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Even Court Orders Aren’t Cast in Stone

 

There is a belief amongst some parents that Court orders regarding parenting matters are cast in stone and unalterable. This is not the case.

 

Court Orders should be regarded as definitive at the point in time and for the foreseeable future to which they are made. However, children grow and circumstances change. Hence some Orders become no longer relevant or fail to meet the needs of the children in view of developmental change or change in circumstance. In other words, what makes sense today may not make sense tomorrow.

 

Court Orders make a good “fall-back position”. If parents are in conflict and remain so, the Court Order provides the terms of reference, setting the rules for parents to manage. However, if the parents are not in conflict, they may by mutual agreement, seek to vary the Court Order to reflect new agreements. In such situations, the Court may want to be assured that parents are truly entering into new agreements voluntarily as one or other parent may have been subject to coercion in the process of reaching the new agreement.

 

Some lawyers, seeking to protect their client’s rights or position may seek to hold the Court Order over the head of the other party so as to fend off change. Hence the Court Order may be presented as a final statement and even as a source of intimidation. However, parties need not fall prey to such tactics.

 

What must be understood though, is that until the Order is actually changed, it remains in effect and must be respected. To not respect a Court Order places the party at risk of being found in contempt of court. In other words, the party breaching the Court Order may be subject to a fine. At the very least, not respecting a Court Order can seriously undermine that party’s position and view that a Court Order should be varied.

 

Thus Court Orders carry significant weight, must be respected, but can be subject to change under certain conditions.

 

Conditions can be as variable as life itself, but generally would not be expected in the foreseeable future from the date of the Order. Persons who seek to alter an Order prematurely, in the absence of a passage of time, and in the absence of clear and significant change in circumstance run the risk of having their credibility questioned or worse, may be considered abusing Court process to harass the other parent.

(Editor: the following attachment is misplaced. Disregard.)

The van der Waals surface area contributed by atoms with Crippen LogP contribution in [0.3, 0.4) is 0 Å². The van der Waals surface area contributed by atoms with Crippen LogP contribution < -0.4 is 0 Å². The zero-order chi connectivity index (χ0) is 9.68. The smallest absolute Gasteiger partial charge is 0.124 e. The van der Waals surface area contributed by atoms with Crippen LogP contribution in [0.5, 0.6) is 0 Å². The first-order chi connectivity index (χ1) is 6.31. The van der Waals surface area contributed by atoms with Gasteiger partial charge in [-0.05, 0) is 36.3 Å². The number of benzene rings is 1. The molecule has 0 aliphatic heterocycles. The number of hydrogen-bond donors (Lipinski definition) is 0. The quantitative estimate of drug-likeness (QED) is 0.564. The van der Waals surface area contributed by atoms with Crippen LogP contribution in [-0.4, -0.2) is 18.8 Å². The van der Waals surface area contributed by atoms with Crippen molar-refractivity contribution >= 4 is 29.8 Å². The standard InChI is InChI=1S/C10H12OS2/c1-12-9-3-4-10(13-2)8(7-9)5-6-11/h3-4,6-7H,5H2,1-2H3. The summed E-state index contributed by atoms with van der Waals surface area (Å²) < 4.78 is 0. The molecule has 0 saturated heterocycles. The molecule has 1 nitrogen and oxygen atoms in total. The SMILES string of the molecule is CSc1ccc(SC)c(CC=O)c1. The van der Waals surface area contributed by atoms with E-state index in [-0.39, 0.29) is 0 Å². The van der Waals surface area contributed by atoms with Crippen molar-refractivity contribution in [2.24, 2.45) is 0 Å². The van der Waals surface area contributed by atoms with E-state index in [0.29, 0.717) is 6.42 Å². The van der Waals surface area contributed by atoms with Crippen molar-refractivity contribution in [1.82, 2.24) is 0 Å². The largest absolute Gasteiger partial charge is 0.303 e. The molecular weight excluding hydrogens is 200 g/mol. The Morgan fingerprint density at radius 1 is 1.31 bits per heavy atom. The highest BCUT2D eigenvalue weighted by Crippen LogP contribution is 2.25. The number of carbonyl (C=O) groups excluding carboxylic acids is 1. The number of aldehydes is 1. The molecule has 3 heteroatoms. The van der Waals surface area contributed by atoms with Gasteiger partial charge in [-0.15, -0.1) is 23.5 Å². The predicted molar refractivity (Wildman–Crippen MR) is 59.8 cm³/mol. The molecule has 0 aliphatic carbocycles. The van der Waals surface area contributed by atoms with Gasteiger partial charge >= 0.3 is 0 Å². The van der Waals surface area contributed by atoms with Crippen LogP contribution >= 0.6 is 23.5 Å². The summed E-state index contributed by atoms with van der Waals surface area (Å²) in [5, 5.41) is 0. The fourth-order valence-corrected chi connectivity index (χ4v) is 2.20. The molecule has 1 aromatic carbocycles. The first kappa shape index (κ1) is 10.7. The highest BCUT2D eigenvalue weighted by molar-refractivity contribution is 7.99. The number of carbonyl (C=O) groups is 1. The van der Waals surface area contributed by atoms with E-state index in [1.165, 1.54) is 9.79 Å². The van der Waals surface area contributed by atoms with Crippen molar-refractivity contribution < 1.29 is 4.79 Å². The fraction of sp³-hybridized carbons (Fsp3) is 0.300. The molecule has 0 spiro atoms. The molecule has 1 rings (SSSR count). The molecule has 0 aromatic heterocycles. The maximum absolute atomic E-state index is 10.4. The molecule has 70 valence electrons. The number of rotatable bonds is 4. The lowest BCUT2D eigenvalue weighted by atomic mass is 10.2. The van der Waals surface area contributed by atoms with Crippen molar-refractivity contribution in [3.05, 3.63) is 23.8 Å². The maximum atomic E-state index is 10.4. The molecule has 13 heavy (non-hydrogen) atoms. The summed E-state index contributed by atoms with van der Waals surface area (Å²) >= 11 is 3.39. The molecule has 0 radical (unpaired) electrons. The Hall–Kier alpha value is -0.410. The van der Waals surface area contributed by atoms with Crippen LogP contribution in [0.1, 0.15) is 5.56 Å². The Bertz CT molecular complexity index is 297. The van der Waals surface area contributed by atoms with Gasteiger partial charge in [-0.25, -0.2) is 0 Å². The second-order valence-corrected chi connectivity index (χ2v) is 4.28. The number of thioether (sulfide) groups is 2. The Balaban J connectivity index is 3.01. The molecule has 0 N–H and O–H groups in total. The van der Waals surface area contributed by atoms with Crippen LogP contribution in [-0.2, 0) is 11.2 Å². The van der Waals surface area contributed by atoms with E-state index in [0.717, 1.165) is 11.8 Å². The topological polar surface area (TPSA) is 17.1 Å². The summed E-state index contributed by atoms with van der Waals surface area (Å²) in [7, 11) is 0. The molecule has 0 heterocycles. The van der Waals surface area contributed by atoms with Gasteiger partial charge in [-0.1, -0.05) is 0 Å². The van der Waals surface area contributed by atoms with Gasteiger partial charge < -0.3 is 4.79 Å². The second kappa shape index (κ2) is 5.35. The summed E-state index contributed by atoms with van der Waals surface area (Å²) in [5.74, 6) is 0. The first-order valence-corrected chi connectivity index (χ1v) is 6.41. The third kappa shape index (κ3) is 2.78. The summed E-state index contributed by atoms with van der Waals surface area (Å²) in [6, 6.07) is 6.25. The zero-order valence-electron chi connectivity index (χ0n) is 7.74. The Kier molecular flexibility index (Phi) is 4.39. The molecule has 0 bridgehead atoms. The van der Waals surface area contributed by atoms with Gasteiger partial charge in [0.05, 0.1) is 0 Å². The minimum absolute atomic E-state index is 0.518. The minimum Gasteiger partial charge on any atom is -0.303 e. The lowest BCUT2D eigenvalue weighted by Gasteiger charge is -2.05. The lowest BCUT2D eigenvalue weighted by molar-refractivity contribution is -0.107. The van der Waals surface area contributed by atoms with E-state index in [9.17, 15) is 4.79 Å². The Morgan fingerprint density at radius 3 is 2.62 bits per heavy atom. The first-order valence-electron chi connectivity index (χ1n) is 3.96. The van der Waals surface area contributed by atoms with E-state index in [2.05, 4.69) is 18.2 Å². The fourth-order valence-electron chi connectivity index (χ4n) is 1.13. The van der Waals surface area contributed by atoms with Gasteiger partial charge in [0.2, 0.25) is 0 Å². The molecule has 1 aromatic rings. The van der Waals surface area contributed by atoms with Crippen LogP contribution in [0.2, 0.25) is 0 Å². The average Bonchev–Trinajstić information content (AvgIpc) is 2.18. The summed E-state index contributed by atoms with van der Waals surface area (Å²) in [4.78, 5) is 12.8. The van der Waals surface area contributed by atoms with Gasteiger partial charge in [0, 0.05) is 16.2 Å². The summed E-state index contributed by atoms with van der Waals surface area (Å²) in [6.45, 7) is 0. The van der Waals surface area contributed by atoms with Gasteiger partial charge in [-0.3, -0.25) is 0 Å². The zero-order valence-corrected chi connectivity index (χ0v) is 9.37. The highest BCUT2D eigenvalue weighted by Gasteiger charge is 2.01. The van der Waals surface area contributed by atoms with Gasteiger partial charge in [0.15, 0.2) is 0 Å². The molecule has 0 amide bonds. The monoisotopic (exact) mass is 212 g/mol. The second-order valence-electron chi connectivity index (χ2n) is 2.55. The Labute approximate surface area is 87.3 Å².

If you believe reasonable time has elapsed and there is a significant change n circumstance, you may try to revisit the Court Order with the other parent and see if you can reach a new agreement that could be incorporated into a new Order and failing that, you can consult a lawyer to determine if you have reasonable grounds to review and vary the Order.

 

If you consult a lawyer, value the opinion if told you do not have reasonable grounds to vary the Order. Further, even if told you may have reasonable grounds, consider the fallout from the situation if met with opposition from the other side.

 

Often more serious that an Order slightly out of date or touch, is the harm renewed conflict can bring to children. As the saying goes, sometimes it is better to let sleeping dogs lay. So having grounds to vary an Order doesn’t necessarily make that option better for the children even though Court Orders aren’t cast in stone.

 

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Gary Direnfeld, MSW, RSW
(905) 628-4847

gary@yoursocialworker.com
www.yoursocialworker.com
 
Gary Direnfeld is a social worker. Courts in Ontario, Canada, consider him an expert on child development, parent-child relations, marital and family therapy, custody and access recommendations, social work and an expert for the purpose of giving a critique on a Section 112 (social work) report.


Search Gary’s name on GOOGLE.COM to view his many articles or visit his website. Call him for your next conference and for expert opinion on family matters. His services include counselling, mediation, assessment and assessment critiques.

 

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